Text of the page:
Aydha Mehnaz was at the Ninakabya office of Epillion Group in Dhaka last week, and chatted at length on international and Bangladesh fashion, her brand and more. That is when she related the Dua Lipa incident and such experiences. She spoke on the various aspects of communications, her achievements and her thoughts about Bangladesh.
Renowned fashion designer Thierry Mugler set up this brand in his own name in the seventies. It changed hands several times after that. It was bought up by Clarins and then it became more known for its fragrances than fashion. Finally Clarins decided to sell the company and in January last year it was bought up by L’Oreal. L’Oreal had already bought up Yves Saint Laurent, Armani and such top fragrance brands. But L’Oreal had ties with fashion from beforehand.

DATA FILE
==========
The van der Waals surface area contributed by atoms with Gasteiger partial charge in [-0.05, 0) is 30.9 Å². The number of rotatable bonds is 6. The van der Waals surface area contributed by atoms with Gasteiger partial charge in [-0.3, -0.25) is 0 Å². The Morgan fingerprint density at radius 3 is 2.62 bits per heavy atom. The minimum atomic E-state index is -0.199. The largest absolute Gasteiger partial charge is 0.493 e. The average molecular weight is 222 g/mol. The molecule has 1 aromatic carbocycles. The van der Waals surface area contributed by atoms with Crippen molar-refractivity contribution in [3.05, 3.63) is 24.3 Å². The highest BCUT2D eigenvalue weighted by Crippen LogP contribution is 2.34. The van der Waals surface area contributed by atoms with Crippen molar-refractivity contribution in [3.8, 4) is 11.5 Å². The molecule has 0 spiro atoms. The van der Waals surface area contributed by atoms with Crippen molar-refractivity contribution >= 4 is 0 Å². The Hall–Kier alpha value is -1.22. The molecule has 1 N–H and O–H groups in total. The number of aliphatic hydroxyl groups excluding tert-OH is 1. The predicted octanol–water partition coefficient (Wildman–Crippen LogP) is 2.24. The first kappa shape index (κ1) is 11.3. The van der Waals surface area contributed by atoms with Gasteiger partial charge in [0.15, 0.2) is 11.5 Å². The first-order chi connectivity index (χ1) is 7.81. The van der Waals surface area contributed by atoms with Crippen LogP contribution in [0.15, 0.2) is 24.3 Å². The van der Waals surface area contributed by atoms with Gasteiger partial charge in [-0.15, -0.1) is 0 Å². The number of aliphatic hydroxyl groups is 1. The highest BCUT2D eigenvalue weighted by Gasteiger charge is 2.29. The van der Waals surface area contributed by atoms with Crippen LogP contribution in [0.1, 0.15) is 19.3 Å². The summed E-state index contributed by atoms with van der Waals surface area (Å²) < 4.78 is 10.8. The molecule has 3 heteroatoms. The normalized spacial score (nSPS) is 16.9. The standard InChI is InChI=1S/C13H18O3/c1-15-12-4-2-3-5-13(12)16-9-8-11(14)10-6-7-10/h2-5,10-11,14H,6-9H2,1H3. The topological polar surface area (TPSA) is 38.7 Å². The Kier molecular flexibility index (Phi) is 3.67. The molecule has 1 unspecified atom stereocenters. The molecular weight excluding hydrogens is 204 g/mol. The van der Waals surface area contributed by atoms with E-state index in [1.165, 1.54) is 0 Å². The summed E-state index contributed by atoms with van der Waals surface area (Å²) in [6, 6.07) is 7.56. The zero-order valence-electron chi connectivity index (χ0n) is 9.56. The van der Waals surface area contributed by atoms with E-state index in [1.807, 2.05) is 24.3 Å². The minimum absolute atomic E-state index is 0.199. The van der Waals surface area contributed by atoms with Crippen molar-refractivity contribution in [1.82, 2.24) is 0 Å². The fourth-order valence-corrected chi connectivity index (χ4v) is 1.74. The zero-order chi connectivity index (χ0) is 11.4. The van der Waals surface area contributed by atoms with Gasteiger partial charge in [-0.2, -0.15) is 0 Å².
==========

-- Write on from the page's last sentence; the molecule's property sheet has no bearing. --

Mehnaz had been involved in the entire process of changing hands and earned enviable experience. She said that fashion took second place to Clarins, but L’Oreal has brought fashion forward again, making it easier to project Thierry Mugler as a fashion brand again.
Active even in the pandemic
Mehnaz lives in an apartment in Paris which has a hotel section too. She rents a room there where she keeps clothes of the various seasons and then works from home.
She keeps up communications with the media, the stars, works on model selections, photo shoots and so on. She shared some interesting experiences.